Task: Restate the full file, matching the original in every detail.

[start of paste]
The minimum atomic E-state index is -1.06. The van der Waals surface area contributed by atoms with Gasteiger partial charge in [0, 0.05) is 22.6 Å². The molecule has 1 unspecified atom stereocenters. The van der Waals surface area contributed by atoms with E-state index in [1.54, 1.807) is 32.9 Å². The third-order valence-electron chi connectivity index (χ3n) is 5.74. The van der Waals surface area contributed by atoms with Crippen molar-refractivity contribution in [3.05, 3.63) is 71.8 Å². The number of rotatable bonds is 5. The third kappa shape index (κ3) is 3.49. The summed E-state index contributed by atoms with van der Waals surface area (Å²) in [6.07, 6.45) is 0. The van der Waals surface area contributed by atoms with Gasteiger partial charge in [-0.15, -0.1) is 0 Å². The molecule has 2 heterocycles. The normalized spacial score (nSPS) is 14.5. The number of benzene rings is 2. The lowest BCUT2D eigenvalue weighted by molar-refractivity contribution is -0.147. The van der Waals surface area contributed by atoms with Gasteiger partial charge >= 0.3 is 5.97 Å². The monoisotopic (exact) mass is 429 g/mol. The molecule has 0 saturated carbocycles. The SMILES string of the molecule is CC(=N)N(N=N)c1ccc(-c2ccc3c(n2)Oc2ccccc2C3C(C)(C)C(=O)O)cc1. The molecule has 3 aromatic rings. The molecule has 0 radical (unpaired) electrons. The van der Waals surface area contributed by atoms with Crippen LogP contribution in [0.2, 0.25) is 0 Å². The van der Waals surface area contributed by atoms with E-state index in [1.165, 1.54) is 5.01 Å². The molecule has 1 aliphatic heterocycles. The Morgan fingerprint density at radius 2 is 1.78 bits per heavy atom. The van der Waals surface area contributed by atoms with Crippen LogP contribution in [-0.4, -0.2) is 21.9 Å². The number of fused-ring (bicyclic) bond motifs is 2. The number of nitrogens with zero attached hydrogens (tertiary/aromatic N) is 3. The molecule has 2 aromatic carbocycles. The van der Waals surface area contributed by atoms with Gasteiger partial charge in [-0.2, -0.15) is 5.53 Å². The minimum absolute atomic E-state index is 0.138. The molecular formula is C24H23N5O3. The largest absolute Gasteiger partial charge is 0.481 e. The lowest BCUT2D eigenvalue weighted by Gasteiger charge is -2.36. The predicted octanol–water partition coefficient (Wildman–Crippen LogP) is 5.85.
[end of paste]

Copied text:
The minimum atomic E-state index is -1.06. The van der Waals surface area contributed by atoms with Gasteiger partial charge in [0, 0.05) is 22.6 Å². The molecule has 1 unspecified atom stereocenters. The van der Waals surface area contributed by atoms with E-state index in [1.54, 1.807) is 32.9 Å². The third-order valence-electron chi connectivity index (χ3n) is 5.74. The van der Waals surface area contributed by atoms with Crippen molar-refractivity contribution in [3.05, 3.63) is 71.8 Å². The number of rotatable bonds is 5. The third kappa shape index (κ3) is 3.49. The summed E-state index contributed by atoms with van der Waals surface area (Å²) in [6.07, 6.45) is 0. The van der Waals surface area contributed by atoms with Gasteiger partial charge in [-0.15, -0.1) is 0 Å². The molecule has 2 heterocycles. The normalized spacial score (nSPS) is 14.5. The number of benzene rings is 2. The lowest BCUT2D eigenvalue weighted by molar-refractivity contribution is -0.147. The van der Waals surface area contributed by atoms with Gasteiger partial charge >= 0.3 is 5.97 Å². The monoisotopic (exact) mass is 429 g/mol. The molecule has 0 saturated carbocycles. The SMILES string of the molecule is CC(=N)N(N=N)c1ccc(-c2ccc3c(n2)Oc2ccccc2C3C(C)(C)C(=O)O)cc1. The molecule has 3 aromatic rings. The molecule has 0 radical (unpaired) electrons. The van der Waals surface area contributed by atoms with Crippen LogP contribution in [0.2, 0.25) is 0 Å². The van der Waals surface area contributed by atoms with E-state index in [1.165, 1.54) is 5.01 Å². The molecule has 1 aliphatic heterocycles. The Morgan fingerprint density at radius 2 is 1.78 bits per heavy atom. The van der Waals surface area contributed by atoms with Crippen LogP contribution in [-0.4, -0.2) is 21.9 Å². The number of fused-ring (bicyclic) bond motifs is 2. The number of nitrogens with zero attached hydrogens (tertiary/aromatic N) is 3. The molecule has 2 aromatic carbocycles. The van der Waals surface area contributed by atoms with Gasteiger partial charge in [-0.2, -0.15) is 5.53 Å². The minimum absolute atomic E-state index is 0.138. The molecular formula is C24H23N5O3. The largest absolute Gasteiger partial charge is 0.481 e. The lowest BCUT2D eigenvalue weighted by Gasteiger charge is -2.36. The predicted octanol–water partition coefficient (Wildman–Crippen LogP) is 5.85.